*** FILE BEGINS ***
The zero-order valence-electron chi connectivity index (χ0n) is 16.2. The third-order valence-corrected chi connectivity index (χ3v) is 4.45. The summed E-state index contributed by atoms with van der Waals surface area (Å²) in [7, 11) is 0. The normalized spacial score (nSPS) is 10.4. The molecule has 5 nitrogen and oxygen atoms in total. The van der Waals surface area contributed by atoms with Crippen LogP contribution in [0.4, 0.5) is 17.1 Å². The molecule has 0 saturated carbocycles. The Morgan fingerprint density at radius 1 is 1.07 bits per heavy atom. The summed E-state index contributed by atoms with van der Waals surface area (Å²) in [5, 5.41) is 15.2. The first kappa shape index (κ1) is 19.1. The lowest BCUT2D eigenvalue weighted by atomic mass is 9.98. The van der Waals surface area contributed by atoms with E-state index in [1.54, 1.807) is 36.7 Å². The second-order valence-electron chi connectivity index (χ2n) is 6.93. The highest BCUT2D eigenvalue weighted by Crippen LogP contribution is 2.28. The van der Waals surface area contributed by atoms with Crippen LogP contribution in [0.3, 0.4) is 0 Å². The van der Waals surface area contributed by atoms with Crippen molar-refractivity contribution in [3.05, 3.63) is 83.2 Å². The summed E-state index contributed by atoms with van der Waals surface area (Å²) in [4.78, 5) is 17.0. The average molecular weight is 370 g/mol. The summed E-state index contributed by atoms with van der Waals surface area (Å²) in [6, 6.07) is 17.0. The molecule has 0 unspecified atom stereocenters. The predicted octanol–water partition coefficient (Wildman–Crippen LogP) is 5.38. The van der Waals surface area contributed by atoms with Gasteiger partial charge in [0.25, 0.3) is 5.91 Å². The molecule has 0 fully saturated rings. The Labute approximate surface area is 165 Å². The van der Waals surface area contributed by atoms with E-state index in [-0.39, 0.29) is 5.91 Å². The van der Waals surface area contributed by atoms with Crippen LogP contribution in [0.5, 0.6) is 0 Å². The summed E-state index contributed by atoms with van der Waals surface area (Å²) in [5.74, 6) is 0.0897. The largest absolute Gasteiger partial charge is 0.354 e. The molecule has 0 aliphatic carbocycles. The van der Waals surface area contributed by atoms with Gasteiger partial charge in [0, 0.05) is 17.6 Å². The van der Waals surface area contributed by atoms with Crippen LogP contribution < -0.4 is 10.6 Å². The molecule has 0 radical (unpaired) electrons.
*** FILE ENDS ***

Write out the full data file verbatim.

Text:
The zero-order valence-electron chi connectivity index (χ0n) is 16.2. The third-order valence-corrected chi connectivity index (χ3v) is 4.45. The summed E-state index contributed by atoms with van der Waals surface area (Å²) in [7, 11) is 0. The normalized spacial score (nSPS) is 10.4. The molecule has 5 nitrogen and oxygen atoms in total. The van der Waals surface area contributed by atoms with Crippen LogP contribution in [0.4, 0.5) is 17.1 Å². The molecule has 0 saturated carbocycles. The Morgan fingerprint density at radius 1 is 1.07 bits per heavy atom. The summed E-state index contributed by atoms with van der Waals surface area (Å²) in [5, 5.41) is 15.2. The first kappa shape index (κ1) is 19.1. The lowest BCUT2D eigenvalue weighted by atomic mass is 9.98. The van der Waals surface area contributed by atoms with E-state index in [1.54, 1.807) is 36.7 Å². The second-order valence-electron chi connectivity index (χ2n) is 6.93. The highest BCUT2D eigenvalue weighted by Crippen LogP contribution is 2.28. The van der Waals surface area contributed by atoms with Crippen LogP contribution in [0.3, 0.4) is 0 Å². The van der Waals surface area contributed by atoms with Crippen molar-refractivity contribution in [3.05, 3.63) is 83.2 Å². The summed E-state index contributed by atoms with van der Waals surface area (Å²) in [4.78, 5) is 17.0. The average molecular weight is 370 g/mol. The summed E-state index contributed by atoms with van der Waals surface area (Å²) in [6, 6.07) is 17.0. The molecule has 0 unspecified atom stereocenters. The predicted octanol–water partition coefficient (Wildman–Crippen LogP) is 5.38. The van der Waals surface area contributed by atoms with Gasteiger partial charge in [0.25, 0.3) is 5.91 Å². The molecule has 0 fully saturated rings. The Labute approximate surface area is 165 Å². The van der Waals surface area contributed by atoms with E-state index in [-0.39, 0.29) is 5.91 Å². The van der Waals surface area contributed by atoms with Crippen LogP contribution in [0.5, 0.6) is 0 Å². The summed E-state index contributed by atoms with van der Waals surface area (Å²) in [5.74, 6) is 0.0897. The largest absolute Gasteiger partial charge is 0.354 e. The molecule has 0 aliphatic carbocycles. The van der Waals surface area contributed by atoms with Gasteiger partial charge in [0, 0.05) is 17.6 Å². The van der Waals surface area contributed by atoms with Crippen LogP contribution < -0.4 is 10.6 Å². The molecule has 0 radical (unpaired) electrons.